Today, the Nott is a unique, much-admired space used for lectures, concerts, exhibitions, and study.
Because the Nott served as home to the Theater Department for two decades, it's not at all unusual that Professor of Theater Charles Steckler feels abiding affection: “I pretty much lived there. We had academic space, and a theater-in-the-round, where we held rehearsals at night.” He once baked a birthday cake in the shape of the Nott for a colleague. “Too bad I never took a photo,” he laughs. He remembers well when the most recent restoration began: “The Nott was beautiful even when covered with scaffolding.”
Inspired by its distinctiveness, Steckler created an image of the Nott with a face peeking out from under the dome. This character, called “Jack-in-the-Nott,” was featured on theater posters (“Union Theatre-If it's Nott for you, tell a friend!”) as well as on t-shirts (“Nott Memorial Theatre 1961-1991, Celebrating Thirty Years”).
To promote a production of Alice in Wonderland, Steckler once took some of John Tenniel's original drawings and collaged them over the Jack-in-the-Nott (Jack was erased for the occasion). The poster was printed in reverse on the back-a trompe-l'oeil to hang on glass doors around campus.
Another poster, with a mysterious puzzle-like appearance, seems to be made up of different squares. In fact, it was executed in twenty sections, by multiple student artists-a collective assignment in a printmaking course Steckler taught in 1976. The original, which measures 4 by 5 feet, now hangs in Grant Hall. “The project went so well,” says Steckler, “that we held an exhibit in the Nott called 'The Student Prints-Relief Printmaking at Union College.'”
Our thanks to Special Collections for their help in sorting through Nott memorabilia. We (and they) are always on the lookout for more. If you have ever seen a Nott teapot, or a knitted Nott, or maybe macramé (a knotted Nott), or any interesting Nott artifacts, we'd love to hear from you. Contact us, at email@example.com.
Reproducing the Nott
The Nott as converging technologies project? Why not! Engineering students are using a new 3-D printer to produce testable prototypes, including plastic models of a wide range of objects such as springs, golf club heads, and propellers. A model of the Nott was inevitable. How does it work? Data is entered into a computer and what comes out of a “printer” is a plastic replica of the Nott-a kind of “three-dimensional Xerox,” says Dean of Engineering Bob Balmer. “Think of it not as sculpture,” he points out, “but as a kind of print.”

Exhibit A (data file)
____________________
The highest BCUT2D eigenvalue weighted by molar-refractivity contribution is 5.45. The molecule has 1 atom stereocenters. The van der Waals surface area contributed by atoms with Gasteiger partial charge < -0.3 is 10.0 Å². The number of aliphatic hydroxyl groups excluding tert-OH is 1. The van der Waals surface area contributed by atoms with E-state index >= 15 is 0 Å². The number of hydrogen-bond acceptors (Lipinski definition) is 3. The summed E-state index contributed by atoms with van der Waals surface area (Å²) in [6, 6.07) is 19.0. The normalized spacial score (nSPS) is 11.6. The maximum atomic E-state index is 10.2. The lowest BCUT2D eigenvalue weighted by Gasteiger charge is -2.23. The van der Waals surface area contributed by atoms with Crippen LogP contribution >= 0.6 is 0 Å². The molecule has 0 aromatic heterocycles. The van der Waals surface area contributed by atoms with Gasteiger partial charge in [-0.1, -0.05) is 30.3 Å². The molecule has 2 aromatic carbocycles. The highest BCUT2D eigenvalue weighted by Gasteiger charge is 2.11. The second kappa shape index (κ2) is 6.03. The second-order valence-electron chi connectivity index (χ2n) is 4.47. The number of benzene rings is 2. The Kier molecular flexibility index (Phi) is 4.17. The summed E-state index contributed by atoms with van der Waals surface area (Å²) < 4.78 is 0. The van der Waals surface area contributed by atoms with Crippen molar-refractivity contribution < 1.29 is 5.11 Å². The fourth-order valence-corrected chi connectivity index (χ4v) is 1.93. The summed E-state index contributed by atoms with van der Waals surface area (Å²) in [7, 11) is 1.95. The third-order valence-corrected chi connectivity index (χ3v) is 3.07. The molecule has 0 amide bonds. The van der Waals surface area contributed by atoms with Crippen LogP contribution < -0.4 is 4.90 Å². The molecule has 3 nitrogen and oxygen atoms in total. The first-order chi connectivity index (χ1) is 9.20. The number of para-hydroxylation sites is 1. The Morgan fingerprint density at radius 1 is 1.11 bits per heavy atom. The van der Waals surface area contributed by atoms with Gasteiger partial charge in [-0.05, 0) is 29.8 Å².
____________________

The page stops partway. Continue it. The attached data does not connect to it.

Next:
This spring, engineering is teaming with visual arts for a course on sculpture that will use the 3-D printer to teach computer-aided design to art students. Says Balmer, “It's the same techniques in both disciplines. It's how you apply them that's different.”
As this magazine was going to press, President Roger Hull wrote the following letter to the College community. More news about his announcement and the search for his successor appears in the news section of this magazine. We will feature a full article about Hull's tenure in the next issue.
I am writing to inform you that, on June 30, 2005, I will bring my tenure as President of Union College and Chancellor of Union University to a close. For 15 years, it has been my pleasure and privilege to lead a renaissance at the College. Now, however, it is time to “pass the baton” and to move on to new challenges which, initially, will involve creating a charitable foundation that will establish academies on college and university campuses for at-risk grade school children. Union has never been stronger in its magnificent 210-year history. With an incredibly dedicated faculty and staff, enrollments and student quality at all-time highs, balanced budgets and an endowment that has more than tripled since 1990, innovative learning and living programs and first-rate facilities, a stunning campus that has been recognized as one of the most beautiful in America, and town-gown relations that serve as a national model, Union's next leader will inherit a college poised to move to the next level of excellence.